We’ve written before about how some people think Marijuana is a wonder drug. Now a new scientific study proves that Marijuana is a “valuable medicine” for certain types of intractable pain that cannot be relieved any other way. This should make us take another look at our drug laws?which are NOT working.

In the Boston Globe, Lester Grinspoon reports on a new study in the journal Neurology that “is being hailed as unassailable proof that marijuana is a valuable medicine.” According to Grinspoon, who is co-author of Marijuana the Forbidden Medicine, this is nothing new. He writes, “From 1840 to 1900, American and European medical journals published over 100 papers on the therapeutic uses of marijuana, also known as cannabis.”

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Scientific studies of why broccoli and Brussels sprouts taste too bitter to some people but are liked by others have revealed that it’s all in our genes: being wary of bitterness enabled the ancestors of some of us to survive.

Researcher Stephen Wooding says that the ability to taste or not taste bitter foods might have played a role in human evolution and may today account for such health-related behaviors as smoking and vegetable consumption. He studied bitter-taste receptors, the tiny receptacles on the tongue that intercept harsh-tasting chemicals from food. Each of the genes for these receptors comes in several forms, and the forms you carry help determine how you perceive bitter-tasting foods.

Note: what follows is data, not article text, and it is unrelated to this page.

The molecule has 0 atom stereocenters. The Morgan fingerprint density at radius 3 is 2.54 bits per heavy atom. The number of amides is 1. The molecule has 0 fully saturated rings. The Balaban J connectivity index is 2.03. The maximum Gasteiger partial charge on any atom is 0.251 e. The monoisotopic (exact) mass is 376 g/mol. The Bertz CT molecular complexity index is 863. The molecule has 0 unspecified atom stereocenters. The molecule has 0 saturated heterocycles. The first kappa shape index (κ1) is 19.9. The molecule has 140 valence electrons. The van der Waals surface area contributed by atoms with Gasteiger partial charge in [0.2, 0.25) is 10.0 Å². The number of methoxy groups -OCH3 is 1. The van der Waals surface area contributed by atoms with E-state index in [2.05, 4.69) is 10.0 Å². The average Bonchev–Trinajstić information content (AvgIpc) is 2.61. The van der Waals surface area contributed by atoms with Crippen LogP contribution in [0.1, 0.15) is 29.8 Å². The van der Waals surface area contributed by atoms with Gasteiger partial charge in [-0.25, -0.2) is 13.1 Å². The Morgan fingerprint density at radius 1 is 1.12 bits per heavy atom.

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UPDATE – In his provocative new Insight, Dreamland co-host William Henry gives us his impressions of the recent Discovery Channel special The Lost Tomb of Jesus, which he discusses with Laurence Gardner in on this week?s Dreamland. William writes, “In the Pistis Sophia, Jesus?told us to spend our lives finding the mysteries that will transform us into a being of light so that we can join him. The trouble is, there’s not a single Christian church on this planet that teaches us how to do this.” In his new journal, Whitley writes, “The fact that Jesus left a corpse behind does not mean that there was no resurrection. That this is even an issue only points to the fact that we do not understand the nature of resurrection.read more

Over a decade ago, on March 13, 1997, mysterious lights were seen in the sky by Dr. Lynne Kitei, who made a film about them. As part of the anniversary celebration, screenings of the updated version of The Phoenix Lights film continue in Arizona. At most of the screenings, Dr. Lynne will also be signing books and answering questions about her experiences. Keep reading for details.

On March 10 at 7 p.m. Dr. Lynne will present “Coincidence or Communication?” at the Bentley Gallery, sponsored by Barnes & Noble. There will also be a book signing and Q & A. The gallery is at 215 Grant Street in Phoenix. For information, contact Larry Siegel at 480-391-0048.
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